Tags: New Horizons | nasa | pluto | Kuiper Belt | photographs | spacecraft

NASA Spacecraft to Start Sending Photos of Icy Pluto

By    |   Monday, 26 January 2015 07:34 AM

After a nine-year journey of three billion miles, NASA's New Horizons spacecraft is only months away from the planet Pluto and its five moons, the Daily Mail reported.

"New Horizons is on a journey to a new class of planets we've never seen, in a place we've never been before," according to NASA scientist Hal Weaver of Johns Hopkins University Applied Physics Laboratory in Maryland.

"For decades, we thought Pluto was this odd little body on the planetary outskirts; now we know it's really a gateway to an entire region of new worlds in the Kuiper Belt, and New Horizons is going to provide the first close-up look at them," Weaver said, CNN reported.

The craft was designed and constructed at APL, the Mail reported.

Beginning this week, it is expected to provide the best pictures yet of the icy planet, which is approximately two-thirds the diameter of Earth's moon, the paper said.

The Hubble Space Telescope snapped blurry photos of Pluto that, after years of computer-enhancements, showed the planet to be an "icy and dark molasses-colored, mottled world that is undergoing seasonal changes in its surface color and brightness," according to NASA.

The seven-foot-long spacecraft contains cameras, instruments, and the Long-Range Reconnaissance Imager, which is expected to soon start sending hundreds of improved images of Pluto and its moons: Charon, Nix, Hydra, Kerberos and Styx, according to CNN.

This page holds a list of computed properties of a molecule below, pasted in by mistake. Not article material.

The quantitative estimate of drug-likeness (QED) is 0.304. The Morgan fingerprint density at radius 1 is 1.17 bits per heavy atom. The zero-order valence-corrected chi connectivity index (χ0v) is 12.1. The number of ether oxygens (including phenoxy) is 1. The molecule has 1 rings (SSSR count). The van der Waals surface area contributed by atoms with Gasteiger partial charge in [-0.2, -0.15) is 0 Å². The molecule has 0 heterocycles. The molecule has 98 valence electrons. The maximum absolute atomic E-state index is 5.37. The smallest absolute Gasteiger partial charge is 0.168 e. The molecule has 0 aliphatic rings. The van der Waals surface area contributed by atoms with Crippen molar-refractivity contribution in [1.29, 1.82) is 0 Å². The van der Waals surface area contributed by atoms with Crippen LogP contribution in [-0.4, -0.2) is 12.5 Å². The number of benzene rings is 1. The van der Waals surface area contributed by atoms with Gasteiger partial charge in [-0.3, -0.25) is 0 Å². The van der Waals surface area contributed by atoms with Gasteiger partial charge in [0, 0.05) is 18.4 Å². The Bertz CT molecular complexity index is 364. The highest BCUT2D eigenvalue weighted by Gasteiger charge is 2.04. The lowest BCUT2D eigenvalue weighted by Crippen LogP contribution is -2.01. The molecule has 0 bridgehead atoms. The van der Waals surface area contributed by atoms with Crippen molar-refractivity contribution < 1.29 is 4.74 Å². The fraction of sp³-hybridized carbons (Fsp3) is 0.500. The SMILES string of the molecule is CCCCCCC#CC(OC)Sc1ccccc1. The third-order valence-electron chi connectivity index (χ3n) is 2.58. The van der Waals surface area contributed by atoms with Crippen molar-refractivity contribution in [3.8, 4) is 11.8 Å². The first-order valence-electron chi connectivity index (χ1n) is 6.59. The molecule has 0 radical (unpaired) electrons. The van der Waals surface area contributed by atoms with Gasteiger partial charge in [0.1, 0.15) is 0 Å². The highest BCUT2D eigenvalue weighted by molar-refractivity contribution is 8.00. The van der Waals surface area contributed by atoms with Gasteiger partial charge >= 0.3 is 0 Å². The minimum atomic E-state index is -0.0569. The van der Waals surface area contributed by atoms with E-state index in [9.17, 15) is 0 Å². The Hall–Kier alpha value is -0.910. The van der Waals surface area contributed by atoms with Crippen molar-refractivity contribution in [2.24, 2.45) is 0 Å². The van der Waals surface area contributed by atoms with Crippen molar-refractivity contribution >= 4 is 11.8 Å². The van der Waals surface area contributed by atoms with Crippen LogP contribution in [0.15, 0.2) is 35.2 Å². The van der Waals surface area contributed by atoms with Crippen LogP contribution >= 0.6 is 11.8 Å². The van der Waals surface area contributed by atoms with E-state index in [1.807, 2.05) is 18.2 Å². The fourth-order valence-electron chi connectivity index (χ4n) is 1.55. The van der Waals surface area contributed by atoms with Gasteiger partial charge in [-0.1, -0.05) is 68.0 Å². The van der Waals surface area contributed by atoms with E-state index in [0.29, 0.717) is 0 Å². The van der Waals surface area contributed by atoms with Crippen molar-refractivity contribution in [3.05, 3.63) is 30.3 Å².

Mega-moon Charon is nearly under half the size of Pluto, the Mail reported.

The spacecraft was launched on Jan. 19, 2006, and is due to arrive at Pluto on July 14, when it should be just 7,700 miles away from the "dwarf planet" and traveling at 31,000 mph, according to the Mail.

From Pluto, the craft will head deeper into the Kuiper Belt, according to NASA.

It takes Pluto 248 years to orbit around the sun. The planet was discovered by Clyde Tombaugh at the Lowell Observatory in Flagstaff, Arizona, in 1930. It was named by Venetia Burney, age 11, of Oxford, England. Burney died at age 90 in 2009.

NASA's mission has cost about $700 million, the Mail reported.

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After a nine-year journey of three billion miles, NASA's New Horizons spacecraft is only months away from the planet Pluto and its five moons, and should start sending close-up photos of the icy planet this week, the Daily Mail reported.
New Horizons, nasa, pluto, Kuiper Belt, photographs, spacecraft
Monday, 26 January 2015 07:34 AM
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